Amara West project blog

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Investigating life in an Egyptian town

Amara West 2014: back to the sorting table

Pottery bags in the dig house

Anna Garnett, University of Liverpool

I’m back at Amara West for my second season as the site ceramicist, this time working on several different projects running concurrently. As well as trying to put a dent in the backlog of pottery to be studied from previous seasons, our first month of work is dedicated to the ongoing excavation of Cemetery C, directed by Michaela Binder, and the survey and excavation of a number of desert sites which lie beyond the enclosure wall, directed by Anna Stevens. From February onwards, the focus of the excavations will then turn to the town itself.

Linen bags filled with pottery in the dig house courtyard

Linen bags filled with pottery in the dig house courtyard

Any pottery which is excavated is brought back to the house where I then process and study it, with the help of our illustrator (and expert pot gluer) Alice Salvador and Ali Jellal, our pot-washer.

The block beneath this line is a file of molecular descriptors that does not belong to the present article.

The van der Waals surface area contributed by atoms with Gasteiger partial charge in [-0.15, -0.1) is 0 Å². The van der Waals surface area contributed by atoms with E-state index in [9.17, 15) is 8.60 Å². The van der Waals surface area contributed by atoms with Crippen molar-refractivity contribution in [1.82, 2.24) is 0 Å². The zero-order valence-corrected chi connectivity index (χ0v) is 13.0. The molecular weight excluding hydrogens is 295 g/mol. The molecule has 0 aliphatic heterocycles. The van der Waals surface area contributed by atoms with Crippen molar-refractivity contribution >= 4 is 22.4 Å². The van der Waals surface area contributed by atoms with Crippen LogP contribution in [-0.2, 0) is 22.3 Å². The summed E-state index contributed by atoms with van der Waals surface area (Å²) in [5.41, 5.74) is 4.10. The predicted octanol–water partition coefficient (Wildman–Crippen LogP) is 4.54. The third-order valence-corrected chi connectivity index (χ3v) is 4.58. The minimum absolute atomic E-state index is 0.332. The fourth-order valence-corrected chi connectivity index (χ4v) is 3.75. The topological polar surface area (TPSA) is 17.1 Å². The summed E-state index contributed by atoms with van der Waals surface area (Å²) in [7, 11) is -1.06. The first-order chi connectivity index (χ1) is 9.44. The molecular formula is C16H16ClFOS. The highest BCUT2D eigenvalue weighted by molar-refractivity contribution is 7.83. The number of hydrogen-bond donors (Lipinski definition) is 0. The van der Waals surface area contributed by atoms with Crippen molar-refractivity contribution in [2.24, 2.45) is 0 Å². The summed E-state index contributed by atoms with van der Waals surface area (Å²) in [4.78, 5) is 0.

Ali Jellal washing pottery before study

Ali Jellal washing pottery before study

Since excavation in the cemetery involves working on the same context over several days, sometimes sherds from the same vessel are brought to the house on different days, which means that the puzzle of making joins slowly unravels through the week! Interestingly, joins are being made between sherds from different contexts in the cemetery, for example in Grave 244, which indicates disturbance of the tomb.

Alice Salvador reconstructing pottery

Alice Salvador reconstructing pottery

The pottery from the extra-mural survey is beginning to reveal a fascinating picture of life outside the walls of the town, and so far the mix of wheel-made pottery forms and handmade vessels, in particular cooking pots, indicate the presence of both Egyptians and Nubians at these sites like we see inside the town walls. The Egyptian pottery forms also suggest that this activity took place during the 18th Dynasty, i.e. before the Ramesside occupation of the town. As more pottery is revealed, this distinction will become more apparent so watch this space!

Alongside regular updates on the blog, follow the season on Twitter: @NealSpencer_BM and #AmaraWest

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Filed under: Amara West 2014, archaeology, funerary, hinterland, New Kingdom, pottery, survey

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